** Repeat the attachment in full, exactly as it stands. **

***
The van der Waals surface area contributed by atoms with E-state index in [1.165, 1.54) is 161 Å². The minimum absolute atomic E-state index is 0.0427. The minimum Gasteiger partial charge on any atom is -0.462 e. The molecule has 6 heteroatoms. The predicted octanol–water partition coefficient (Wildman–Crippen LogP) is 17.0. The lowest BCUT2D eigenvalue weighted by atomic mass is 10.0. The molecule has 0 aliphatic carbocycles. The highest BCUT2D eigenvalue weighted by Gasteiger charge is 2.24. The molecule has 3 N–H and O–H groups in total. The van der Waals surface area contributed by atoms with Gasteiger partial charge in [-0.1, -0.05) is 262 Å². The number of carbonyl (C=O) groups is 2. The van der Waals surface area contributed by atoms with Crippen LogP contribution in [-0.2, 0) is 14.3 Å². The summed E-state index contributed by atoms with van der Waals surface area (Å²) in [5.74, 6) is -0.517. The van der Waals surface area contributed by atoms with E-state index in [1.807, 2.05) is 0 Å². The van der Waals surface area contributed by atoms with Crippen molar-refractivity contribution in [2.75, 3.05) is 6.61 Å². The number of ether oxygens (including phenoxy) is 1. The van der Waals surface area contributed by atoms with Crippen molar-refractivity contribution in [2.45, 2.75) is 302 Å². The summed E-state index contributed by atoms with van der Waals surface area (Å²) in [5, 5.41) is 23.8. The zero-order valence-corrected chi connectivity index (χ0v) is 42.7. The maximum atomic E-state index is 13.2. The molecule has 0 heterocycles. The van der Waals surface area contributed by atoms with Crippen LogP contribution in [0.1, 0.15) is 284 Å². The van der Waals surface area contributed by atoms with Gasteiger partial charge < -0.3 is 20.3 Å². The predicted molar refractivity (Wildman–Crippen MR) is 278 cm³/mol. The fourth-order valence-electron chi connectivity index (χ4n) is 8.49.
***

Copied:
The van der Waals surface area contributed by atoms with E-state index in [1.165, 1.54) is 161 Å². The minimum absolute atomic E-state index is 0.0427. The minimum Gasteiger partial charge on any atom is -0.462 e. The molecule has 6 heteroatoms. The predicted octanol–water partition coefficient (Wildman–Crippen LogP) is 17.0. The lowest BCUT2D eigenvalue weighted by atomic mass is 10.0. The molecule has 0 aliphatic carbocycles. The highest BCUT2D eigenvalue weighted by Gasteiger charge is 2.24. The molecule has 3 N–H and O–H groups in total. The van der Waals surface area contributed by atoms with Gasteiger partial charge in [-0.1, -0.05) is 262 Å². The number of carbonyl (C=O) groups is 2. The van der Waals surface area contributed by atoms with Crippen LogP contribution in [-0.2, 0) is 14.3 Å². The summed E-state index contributed by atoms with van der Waals surface area (Å²) in [5.74, 6) is -0.517. The van der Waals surface area contributed by atoms with E-state index in [1.807, 2.05) is 0 Å². The van der Waals surface area contributed by atoms with Crippen molar-refractivity contribution in [2.75, 3.05) is 6.61 Å². The number of ether oxygens (including phenoxy) is 1. The van der Waals surface area contributed by atoms with Crippen molar-refractivity contribution in [2.45, 2.75) is 302 Å². The summed E-state index contributed by atoms with van der Waals surface area (Å²) in [5, 5.41) is 23.8. The zero-order valence-corrected chi connectivity index (χ0v) is 42.7. The maximum atomic E-state index is 13.2. The molecule has 0 heterocycles. The van der Waals surface area contributed by atoms with Crippen LogP contribution in [0.1, 0.15) is 284 Å². The van der Waals surface area contributed by atoms with Gasteiger partial charge < -0.3 is 20.3 Å². The predicted molar refractivity (Wildman–Crippen MR) is 278 cm³/mol. The fourth-order valence-electron chi connectivity index (χ4n) is 8.49.